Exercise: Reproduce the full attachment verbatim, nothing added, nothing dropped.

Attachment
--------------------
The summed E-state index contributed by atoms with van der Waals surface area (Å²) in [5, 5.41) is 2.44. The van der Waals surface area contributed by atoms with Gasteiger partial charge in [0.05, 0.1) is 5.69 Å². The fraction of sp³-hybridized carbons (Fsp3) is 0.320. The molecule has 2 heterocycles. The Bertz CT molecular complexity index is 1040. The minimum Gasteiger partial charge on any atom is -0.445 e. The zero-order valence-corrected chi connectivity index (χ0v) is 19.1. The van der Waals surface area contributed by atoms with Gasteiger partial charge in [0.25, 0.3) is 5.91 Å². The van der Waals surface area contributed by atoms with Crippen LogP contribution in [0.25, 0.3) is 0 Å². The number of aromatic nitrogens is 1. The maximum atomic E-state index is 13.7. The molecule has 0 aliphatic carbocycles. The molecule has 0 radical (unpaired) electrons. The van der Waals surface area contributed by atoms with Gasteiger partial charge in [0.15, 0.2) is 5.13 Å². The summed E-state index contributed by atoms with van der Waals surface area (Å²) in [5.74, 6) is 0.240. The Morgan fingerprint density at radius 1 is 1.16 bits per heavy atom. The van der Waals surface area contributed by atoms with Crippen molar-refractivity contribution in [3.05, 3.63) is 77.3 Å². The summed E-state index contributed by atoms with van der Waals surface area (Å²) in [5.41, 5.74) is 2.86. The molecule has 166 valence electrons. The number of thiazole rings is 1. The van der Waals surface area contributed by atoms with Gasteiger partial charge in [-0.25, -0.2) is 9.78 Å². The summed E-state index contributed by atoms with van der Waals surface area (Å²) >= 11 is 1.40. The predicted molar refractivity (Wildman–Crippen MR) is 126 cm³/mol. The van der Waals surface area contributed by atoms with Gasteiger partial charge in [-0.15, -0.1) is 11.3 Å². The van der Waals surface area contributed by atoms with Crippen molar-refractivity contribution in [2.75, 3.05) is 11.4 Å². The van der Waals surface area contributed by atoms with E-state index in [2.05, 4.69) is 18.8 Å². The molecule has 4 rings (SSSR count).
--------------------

The summed E-state index contributed by atoms with van der Waals surface area (Å²) in [5, 5.41) is 2.44. The van der Waals surface area contributed by atoms with Gasteiger partial charge in [0.05, 0.1) is 5.69 Å². The fraction of sp³-hybridized carbons (Fsp3) is 0.320. The molecule has 2 heterocycles. The Bertz CT molecular complexity index is 1040. The minimum Gasteiger partial charge on any atom is -0.445 e. The zero-order valence-corrected chi connectivity index (χ0v) is 19.1. The van der Waals surface area contributed by atoms with Gasteiger partial charge in [0.25, 0.3) is 5.91 Å². The van der Waals surface area contributed by atoms with Crippen LogP contribution in [0.25, 0.3) is 0 Å². The number of aromatic nitrogens is 1. The maximum atomic E-state index is 13.7. The molecule has 0 aliphatic carbocycles. The molecule has 0 radical (unpaired) electrons. The van der Waals surface area contributed by atoms with Gasteiger partial charge in [0.15, 0.2) is 5.13 Å². The summed E-state index contributed by atoms with van der Waals surface area (Å²) in [5.74, 6) is 0.240. The Morgan fingerprint density at radius 1 is 1.16 bits per heavy atom. The van der Waals surface area contributed by atoms with Crippen molar-refractivity contribution in [3.05, 3.63) is 77.3 Å². The summed E-state index contributed by atoms with van der Waals surface area (Å²) in [5.41, 5.74) is 2.86. The molecule has 166 valence electrons. The number of thiazole rings is 1. The van der Waals surface area contributed by atoms with Gasteiger partial charge in [-0.25, -0.2) is 9.78 Å². The summed E-state index contributed by atoms with van der Waals surface area (Å²) >= 11 is 1.40. The predicted molar refractivity (Wildman–Crippen MR) is 126 cm³/mol. The van der Waals surface area contributed by atoms with Gasteiger partial charge in [-0.15, -0.1) is 11.3 Å². The van der Waals surface area contributed by atoms with Crippen molar-refractivity contribution in [2.75, 3.05) is 11.4 Å². The van der Waals surface area contributed by atoms with E-state index in [2.05, 4.69) is 18.8 Å². The molecule has 4 rings (SSSR count).